Remove The WordPress Admin Bar

In WordPress 3.1 they introduced an admin bar which is displayed at the top of window if you are logged in as an admin and are not currently in the admin area.

This is a quick way to access the main admin links from any page of your WordPress site.

The Admin bar has default links to:

  • Dashboard
  • Add a new post
  • Comments
  • Plugin Updates

It is possible to add you own links to this admin bar so for more quick links to any thing you use regularly.

But you might want to hide this from certain users apart from the one admin account. Copy the following code snippet into your WordPress functions.php to hide the admin bar from all users apart from the Admin user.

global $current_user;

    if (!current_user_can( 'manage_options' )) 
        add_filter( 'show_admin_bar', '__return_false' );

Another option to use is to disable the admin bar for all your users by removing the action which adds the bar, add the following into your functions.php page.

remove_action('init', 'wp_admin_bar_init');

You can always remove the admin bar by using the show_admin_bar filter, if you return false from this filter then it will hide the the admin bar. This can be done by using _return_false as the callback to this filter.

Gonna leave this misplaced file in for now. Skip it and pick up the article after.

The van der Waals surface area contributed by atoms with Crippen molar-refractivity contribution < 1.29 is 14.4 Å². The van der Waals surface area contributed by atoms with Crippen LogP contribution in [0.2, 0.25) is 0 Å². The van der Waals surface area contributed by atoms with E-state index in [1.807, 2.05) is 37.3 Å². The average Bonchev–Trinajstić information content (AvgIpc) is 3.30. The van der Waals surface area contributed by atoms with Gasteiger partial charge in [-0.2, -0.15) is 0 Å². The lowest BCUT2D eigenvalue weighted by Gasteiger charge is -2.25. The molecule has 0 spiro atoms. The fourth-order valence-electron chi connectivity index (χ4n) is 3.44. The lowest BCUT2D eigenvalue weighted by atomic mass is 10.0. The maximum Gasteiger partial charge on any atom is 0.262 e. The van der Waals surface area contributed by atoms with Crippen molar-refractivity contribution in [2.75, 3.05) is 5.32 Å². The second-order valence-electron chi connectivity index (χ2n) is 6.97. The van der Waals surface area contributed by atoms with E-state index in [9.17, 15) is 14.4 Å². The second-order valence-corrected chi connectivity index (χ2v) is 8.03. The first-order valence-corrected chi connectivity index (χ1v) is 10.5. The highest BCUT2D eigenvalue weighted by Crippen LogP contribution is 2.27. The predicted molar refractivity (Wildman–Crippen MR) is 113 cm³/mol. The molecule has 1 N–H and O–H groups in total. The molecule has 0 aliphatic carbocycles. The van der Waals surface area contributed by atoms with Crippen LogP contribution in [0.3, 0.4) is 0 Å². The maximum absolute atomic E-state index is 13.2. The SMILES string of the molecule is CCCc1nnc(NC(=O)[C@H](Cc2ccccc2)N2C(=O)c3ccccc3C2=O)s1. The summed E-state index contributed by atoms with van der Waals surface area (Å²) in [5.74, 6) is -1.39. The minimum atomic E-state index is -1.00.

add_filter( 'show_admin_bar', '__return_false' );

Use CSS To Hide Admin Bar

Instead of using your PHP functions.php file to hide your admin bar you can use CSS to simply hide the bar.

As this bar will only be seen by logged in users and not search engines it doesn't matter about the time it might take load the admin bar.

The problem with using CSS is that the admin bar will be hidden for all users on your WordPress blog and it will only stay hidden for this one theme.

If you want to hide the admin bar with your CSS file then use the following snippet.

#wpadminbar { display:none !important;}

It's important to note the security risks of doing this, if you remove the admin bar then it makes it more difficult for the user to log out of WordPress. If they can't log out and are using a shared computer then another user could use their computer and have access to your WordPress admin area.

There are ways you can still logout but this involves navigating to the log out page which can be accessed by going to http://www.domain.com/wp-login.php?action=logout. This isn't ideal when logging out of your WordPress site so make sure that you understand about logging out in this way before you remove the admin bar.

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